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Re: 'email' element type

From: Jim Dabell <jim-www-html@jimdabell.com>
Date: Tue, 8 Apr 2003 17:36:51 +0100
To: www-html@w3.org
Message-Id: <200304081736.51106.jim-www-html@jimdabell.com>


On Tuesday 08 Apr 2003 2:19 pm, Matt Fletcher wrote:
> <email> sounds like a great idea. Redundant
> maybe, but useful, hell yeah!

I don't consider it to be redundant. mailto hrefs are behavioural, an 
<email> element is also informational.  If we take spambots as an example 
(I don't like them, but they are widespread user agents), parsing all the 
hrefs for mailtos is a hack compared with just taking the <email> elements.

There is some functionality that is lost by simply using an <email> element 
without an href attribute.  You can't specify a subject, for example.  This 
can be countered by using an href attribute on the <email> element for 
those situations, or perhaps just a subject attribute.

There is also functionality that can be added.  For example, I find it 
highly annoying to click on a link to email somebody, and come back a day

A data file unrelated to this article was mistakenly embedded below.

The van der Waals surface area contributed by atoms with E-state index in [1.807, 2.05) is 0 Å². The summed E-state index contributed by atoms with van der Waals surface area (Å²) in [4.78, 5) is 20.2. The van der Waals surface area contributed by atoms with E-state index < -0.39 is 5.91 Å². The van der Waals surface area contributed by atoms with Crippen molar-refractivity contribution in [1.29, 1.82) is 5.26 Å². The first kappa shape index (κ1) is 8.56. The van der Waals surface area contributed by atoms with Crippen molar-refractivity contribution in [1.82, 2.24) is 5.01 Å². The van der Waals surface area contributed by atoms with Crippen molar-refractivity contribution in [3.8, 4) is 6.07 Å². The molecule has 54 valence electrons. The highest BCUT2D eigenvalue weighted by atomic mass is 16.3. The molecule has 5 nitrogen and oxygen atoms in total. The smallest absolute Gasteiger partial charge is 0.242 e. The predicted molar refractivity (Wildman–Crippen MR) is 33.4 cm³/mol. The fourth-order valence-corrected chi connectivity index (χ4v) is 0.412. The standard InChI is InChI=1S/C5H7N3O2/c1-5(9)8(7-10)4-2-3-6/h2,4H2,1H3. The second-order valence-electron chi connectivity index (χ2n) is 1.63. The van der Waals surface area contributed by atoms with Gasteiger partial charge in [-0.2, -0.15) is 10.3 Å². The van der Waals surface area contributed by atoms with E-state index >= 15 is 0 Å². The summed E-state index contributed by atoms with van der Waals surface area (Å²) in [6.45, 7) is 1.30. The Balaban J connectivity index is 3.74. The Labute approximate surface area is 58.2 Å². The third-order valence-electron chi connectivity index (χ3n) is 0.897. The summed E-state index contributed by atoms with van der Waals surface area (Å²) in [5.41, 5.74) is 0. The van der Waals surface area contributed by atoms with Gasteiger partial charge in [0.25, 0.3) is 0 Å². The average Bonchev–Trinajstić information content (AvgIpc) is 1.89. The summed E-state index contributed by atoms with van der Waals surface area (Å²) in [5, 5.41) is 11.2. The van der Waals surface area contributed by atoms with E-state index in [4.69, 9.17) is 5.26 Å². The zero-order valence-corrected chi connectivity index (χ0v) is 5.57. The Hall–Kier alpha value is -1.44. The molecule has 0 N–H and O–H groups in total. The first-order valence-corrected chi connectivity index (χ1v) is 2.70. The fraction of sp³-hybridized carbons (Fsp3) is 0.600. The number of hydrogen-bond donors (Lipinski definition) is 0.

later to find a bounce, letting me know that the person had obfuscated 
their email address (I don't always check, I don't feel I should anyway).  
If it were possible to mark up email addresses to let user-agents know that 
the contained address is obfuscated (e.g. obfuscated="true"), then my mail 
client could pop up a warning before sending.


> (Who thought of it by the way, the xhtml2
> proposal or someone on this list? I never spotted
> it before)

It's not part of the XHTML2 draft, and I've not seen it mentioned before, 
but I very much doubt I am the first person to think of it.

An abbreviation to <@> would be nice, but would be awkward when using CSS.

I agree with Kevin - if any element can be a link now, is there any 
justification for keeping the <a> element as a "special" link container?

A <uri> element is also an interesting idea, but I don't feel it would be as 
functional as an <email> attribute for many uses (e.g. the obfuscated 
attribute mentioned above).

What is the position of the WG regarding new elements for XHTML 2?  I 
understand XHTML is not meant to be the mother of all markup languages, but 
it seems to me that there are plenty of elements that would get fairly 
widespread usage, and would be more useful than <var>, <samp>, etc.  At the 
moment, XHTML 2 seems lopsided.  For example, there are plenty of documents 
out there that talk about people - given a large number of documents that 
use a <person> element, a search engine could figure out who is connected 
to a specific person.  It would also be a handy container for links to a 
person's website.

-- 
Jim Dabell
Received on Tuesday, 8 April 2003 12:37:55 GMT

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